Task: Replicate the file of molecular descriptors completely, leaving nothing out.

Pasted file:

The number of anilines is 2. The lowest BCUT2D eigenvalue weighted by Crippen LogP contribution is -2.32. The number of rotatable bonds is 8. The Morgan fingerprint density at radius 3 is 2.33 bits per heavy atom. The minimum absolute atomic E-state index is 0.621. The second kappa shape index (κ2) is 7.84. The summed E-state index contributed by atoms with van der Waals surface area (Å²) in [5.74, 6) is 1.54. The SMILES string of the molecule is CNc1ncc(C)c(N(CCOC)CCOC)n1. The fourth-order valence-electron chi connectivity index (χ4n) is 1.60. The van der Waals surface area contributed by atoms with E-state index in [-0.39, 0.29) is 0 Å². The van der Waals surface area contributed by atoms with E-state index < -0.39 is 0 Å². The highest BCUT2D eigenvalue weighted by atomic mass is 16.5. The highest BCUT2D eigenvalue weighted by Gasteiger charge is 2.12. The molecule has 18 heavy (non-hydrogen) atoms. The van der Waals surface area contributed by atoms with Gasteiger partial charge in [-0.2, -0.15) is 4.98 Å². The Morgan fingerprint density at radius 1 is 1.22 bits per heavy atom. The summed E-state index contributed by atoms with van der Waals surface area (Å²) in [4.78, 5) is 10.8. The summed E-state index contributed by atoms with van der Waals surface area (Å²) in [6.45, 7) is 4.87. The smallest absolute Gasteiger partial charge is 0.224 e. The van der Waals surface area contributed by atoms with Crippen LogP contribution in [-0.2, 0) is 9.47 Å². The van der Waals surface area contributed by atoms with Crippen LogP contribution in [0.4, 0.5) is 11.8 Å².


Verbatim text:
The number of anilines is 2. The lowest BCUT2D eigenvalue weighted by Crippen LogP contribution is -2.32. The number of rotatable bonds is 8. The Morgan fingerprint density at radius 3 is 2.33 bits per heavy atom. The minimum absolute atomic E-state index is 0.621. The second kappa shape index (κ2) is 7.84. The summed E-state index contributed by atoms with van der Waals surface area (Å²) in [5.74, 6) is 1.54. The SMILES string of the molecule is CNc1ncc(C)c(N(CCOC)CCOC)n1. The fourth-order valence-electron chi connectivity index (χ4n) is 1.60. The van der Waals surface area contributed by atoms with E-state index in [-0.39, 0.29) is 0 Å². The van der Waals surface area contributed by atoms with E-state index < -0.39 is 0 Å². The highest BCUT2D eigenvalue weighted by atomic mass is 16.5. The highest BCUT2D eigenvalue weighted by Gasteiger charge is 2.12. The molecule has 18 heavy (non-hydrogen) atoms. The van der Waals surface area contributed by atoms with Gasteiger partial charge in [-0.2, -0.15) is 4.98 Å². The Morgan fingerprint density at radius 1 is 1.22 bits per heavy atom. The summed E-state index contributed by atoms with van der Waals surface area (Å²) in [4.78, 5) is 10.8. The summed E-state index contributed by atoms with van der Waals surface area (Å²) in [6.45, 7) is 4.87. The smallest absolute Gasteiger partial charge is 0.224 e. The van der Waals surface area contributed by atoms with Crippen LogP contribution in [-0.2, 0) is 9.47 Å². The van der Waals surface area contributed by atoms with Crippen LogP contribution in [0.4, 0.5) is 11.8 Å².